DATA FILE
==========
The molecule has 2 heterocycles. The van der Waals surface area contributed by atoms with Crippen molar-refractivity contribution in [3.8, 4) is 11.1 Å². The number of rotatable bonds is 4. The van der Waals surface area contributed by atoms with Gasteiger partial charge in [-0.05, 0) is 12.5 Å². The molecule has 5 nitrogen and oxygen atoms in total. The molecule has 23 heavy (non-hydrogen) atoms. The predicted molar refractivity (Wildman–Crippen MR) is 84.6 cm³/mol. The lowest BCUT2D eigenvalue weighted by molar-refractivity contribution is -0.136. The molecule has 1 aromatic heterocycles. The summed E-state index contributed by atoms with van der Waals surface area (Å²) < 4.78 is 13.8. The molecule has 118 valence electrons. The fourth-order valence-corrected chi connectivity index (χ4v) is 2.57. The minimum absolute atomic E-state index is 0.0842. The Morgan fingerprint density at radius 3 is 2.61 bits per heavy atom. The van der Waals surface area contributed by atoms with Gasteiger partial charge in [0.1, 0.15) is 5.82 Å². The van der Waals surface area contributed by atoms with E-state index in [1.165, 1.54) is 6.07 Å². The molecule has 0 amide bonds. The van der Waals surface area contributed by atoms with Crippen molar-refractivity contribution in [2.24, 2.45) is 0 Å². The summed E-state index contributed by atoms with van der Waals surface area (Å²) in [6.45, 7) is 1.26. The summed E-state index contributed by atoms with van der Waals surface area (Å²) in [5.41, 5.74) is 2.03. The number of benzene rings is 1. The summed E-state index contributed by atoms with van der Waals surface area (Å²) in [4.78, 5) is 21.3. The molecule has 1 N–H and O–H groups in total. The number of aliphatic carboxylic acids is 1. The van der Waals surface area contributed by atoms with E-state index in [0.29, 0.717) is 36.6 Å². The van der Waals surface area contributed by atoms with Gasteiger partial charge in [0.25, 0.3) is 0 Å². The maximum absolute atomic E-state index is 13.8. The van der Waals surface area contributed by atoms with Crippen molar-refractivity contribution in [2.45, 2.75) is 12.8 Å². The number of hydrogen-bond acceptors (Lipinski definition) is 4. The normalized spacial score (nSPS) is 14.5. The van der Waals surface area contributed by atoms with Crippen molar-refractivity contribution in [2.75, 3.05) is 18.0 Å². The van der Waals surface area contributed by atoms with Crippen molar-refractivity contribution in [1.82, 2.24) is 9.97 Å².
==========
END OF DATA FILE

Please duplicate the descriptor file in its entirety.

The molecule has 2 heterocycles. The van der Waals surface area contributed by atoms with Crippen molar-refractivity contribution in [3.8, 4) is 11.1 Å². The number of rotatable bonds is 4. The van der Waals surface area contributed by atoms with Gasteiger partial charge in [-0.05, 0) is 12.5 Å². The molecule has 5 nitrogen and oxygen atoms in total. The molecule has 23 heavy (non-hydrogen) atoms. The predicted molar refractivity (Wildman–Crippen MR) is 84.6 cm³/mol. The lowest BCUT2D eigenvalue weighted by molar-refractivity contribution is -0.136. The molecule has 1 aromatic heterocycles. The summed E-state index contributed by atoms with van der Waals surface area (Å²) < 4.78 is 13.8. The molecule has 118 valence electrons. The fourth-order valence-corrected chi connectivity index (χ4v) is 2.57. The minimum absolute atomic E-state index is 0.0842. The Morgan fingerprint density at radius 3 is 2.61 bits per heavy atom. The van der Waals surface area contributed by atoms with Gasteiger partial charge in [0.1, 0.15) is 5.82 Å². The van der Waals surface area contributed by atoms with E-state index in [1.165, 1.54) is 6.07 Å². The molecule has 0 amide bonds. The van der Waals surface area contributed by atoms with Crippen molar-refractivity contribution in [2.24, 2.45) is 0 Å². The summed E-state index contributed by atoms with van der Waals surface area (Å²) in [6.45, 7) is 1.26. The summed E-state index contributed by atoms with van der Waals surface area (Å²) in [5.41, 5.74) is 2.03. The number of benzene rings is 1. The summed E-state index contributed by atoms with van der Waals surface area (Å²) in [4.78, 5) is 21.3. The molecule has 1 N–H and O–H groups in total. The number of aliphatic carboxylic acids is 1. The van der Waals surface area contributed by atoms with E-state index in [0.29, 0.717) is 36.6 Å². The van der Waals surface area contributed by atoms with Gasteiger partial charge in [0.25, 0.3) is 0 Å². The maximum absolute atomic E-state index is 13.8. The van der Waals surface area contributed by atoms with Crippen molar-refractivity contribution in [2.45, 2.75) is 12.8 Å². The number of hydrogen-bond acceptors (Lipinski definition) is 4. The normalized spacial score (nSPS) is 14.5. The van der Waals surface area contributed by atoms with Crippen molar-refractivity contribution in [2.75, 3.05) is 18.0 Å². The van der Waals surface area contributed by atoms with Crippen molar-refractivity contribution in [1.82, 2.24) is 9.97 Å².